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Broadwater County seeks letters of support for proposed emergency services facility

The Broadwater County Commission is seeking letters of support for a proposed emergency services facility on the east side of U.S. 287 in the Wheatland Targeted Economic Development District (TEDD) near Three Forks.

In a letter to county residents, the Commissioners said while they have saved a sizeable amount to help with the engineering and construction, the letters of support will assist with securing grant funding needed to complete the proposed facility on three donated acres in the TEDD.

“As Broadwater County grows, there is an undeniable need for greater presence and coverage of all EMS, fire, and law enforcement services, especially in the Wheatland area. The county commissioners are leading the effort to address these needs, however public involvement and participation will be the deciding factors of how these services are ultimately implemented,” states the letter.

The Commission has recently hosted two public meetings about the proposed facility that would house fire, ambulance, law enforcement, and search and rescue.

Scott Cromwell of Slate Architecture described the first public meeting in late May as a fact-finding mission. At a second meeting in September, he shared a detailed presentation about the proposed facility.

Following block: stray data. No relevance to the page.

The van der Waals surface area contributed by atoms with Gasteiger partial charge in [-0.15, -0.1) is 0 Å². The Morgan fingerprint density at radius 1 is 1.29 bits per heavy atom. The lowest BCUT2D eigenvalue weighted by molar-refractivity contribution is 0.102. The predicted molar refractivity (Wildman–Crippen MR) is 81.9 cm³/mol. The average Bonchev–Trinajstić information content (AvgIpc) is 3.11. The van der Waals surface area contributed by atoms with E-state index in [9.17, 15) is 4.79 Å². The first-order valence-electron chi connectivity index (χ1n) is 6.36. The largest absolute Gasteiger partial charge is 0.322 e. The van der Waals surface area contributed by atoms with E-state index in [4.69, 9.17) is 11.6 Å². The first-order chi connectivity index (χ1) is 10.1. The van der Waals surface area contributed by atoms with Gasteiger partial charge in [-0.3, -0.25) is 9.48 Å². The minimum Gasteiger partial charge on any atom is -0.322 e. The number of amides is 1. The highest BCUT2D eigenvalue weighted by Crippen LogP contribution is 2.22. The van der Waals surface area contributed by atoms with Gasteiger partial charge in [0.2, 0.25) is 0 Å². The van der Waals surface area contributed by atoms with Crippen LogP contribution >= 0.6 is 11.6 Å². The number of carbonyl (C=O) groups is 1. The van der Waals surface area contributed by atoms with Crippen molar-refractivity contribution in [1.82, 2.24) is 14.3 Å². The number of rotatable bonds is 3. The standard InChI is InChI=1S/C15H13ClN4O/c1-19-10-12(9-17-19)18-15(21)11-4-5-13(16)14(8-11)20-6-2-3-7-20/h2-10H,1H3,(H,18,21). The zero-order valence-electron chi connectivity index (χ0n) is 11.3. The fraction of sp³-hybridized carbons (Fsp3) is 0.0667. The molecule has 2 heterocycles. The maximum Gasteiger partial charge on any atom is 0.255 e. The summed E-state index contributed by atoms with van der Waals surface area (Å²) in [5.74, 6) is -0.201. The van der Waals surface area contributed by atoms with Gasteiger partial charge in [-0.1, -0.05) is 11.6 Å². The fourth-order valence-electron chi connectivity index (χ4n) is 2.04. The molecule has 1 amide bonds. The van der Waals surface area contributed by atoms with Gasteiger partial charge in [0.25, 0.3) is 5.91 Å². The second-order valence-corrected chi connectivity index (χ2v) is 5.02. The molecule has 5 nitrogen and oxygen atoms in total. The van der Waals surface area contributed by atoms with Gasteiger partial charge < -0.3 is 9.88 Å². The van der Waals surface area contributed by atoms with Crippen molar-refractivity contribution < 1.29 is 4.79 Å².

Cromwell said at the September meeting the facility is needed because of residential and commercial growth in the county’s southern end and concerns with emergency services.

In the presentation, Cromwell shared that the footprint of the proposed building would be 16,320 square feet and a total of 16,800, including an upstairs addition. The proposed facility would also have room for a 2,800-square-foot expansion, including two pull-through bays and a new total of 19,200 square feet.

The proposed facility would include:

• An apparatus bay for Search and Rescue.

• Three pull-through bays for fire services.

• Two pull-through bays for ambulance services.

The Sheriff’s Office portion of the facility would include a patrol room, captain and sergeant offices, interview rooms, and an evidence hold.

The building would also provide ample storage for each entity, a wet/decontamination room, community room, emergency response room, custodial area, warming kitchen, bathrooms, laundry room, computer room, and an upstairs apartment.

Regarding construction costs, Cromwell estimated it would be between $4.4 and $5.5 million, including all the site and earthwork.

Adding other costs, including design, survey, testing, and contingency, he estimated the total cost of the project would be between $5.4 to $6.8 million.

Estimated yearly costs for utilities would be $44,952 and $36,747 for maintenance, which Cromwell said is standard for a building this size.

Cromwell told those in attendance in September that they are seeking letters of support for the Preliminary Architecture Report (PAR) they can provide to the Montana Department of Commerce. He said the more support, the better chance the Montana Department of Commerce will help fund it.

Letters of support can be sent to the Commissioners by email to [email protected].

“We will continue discussion and community engagement regarding all aspects of the potential building and the ways to expand services there. At this time, your written support strengthens the efforts to bring this initial project to fruition,” states the letter sent to residents.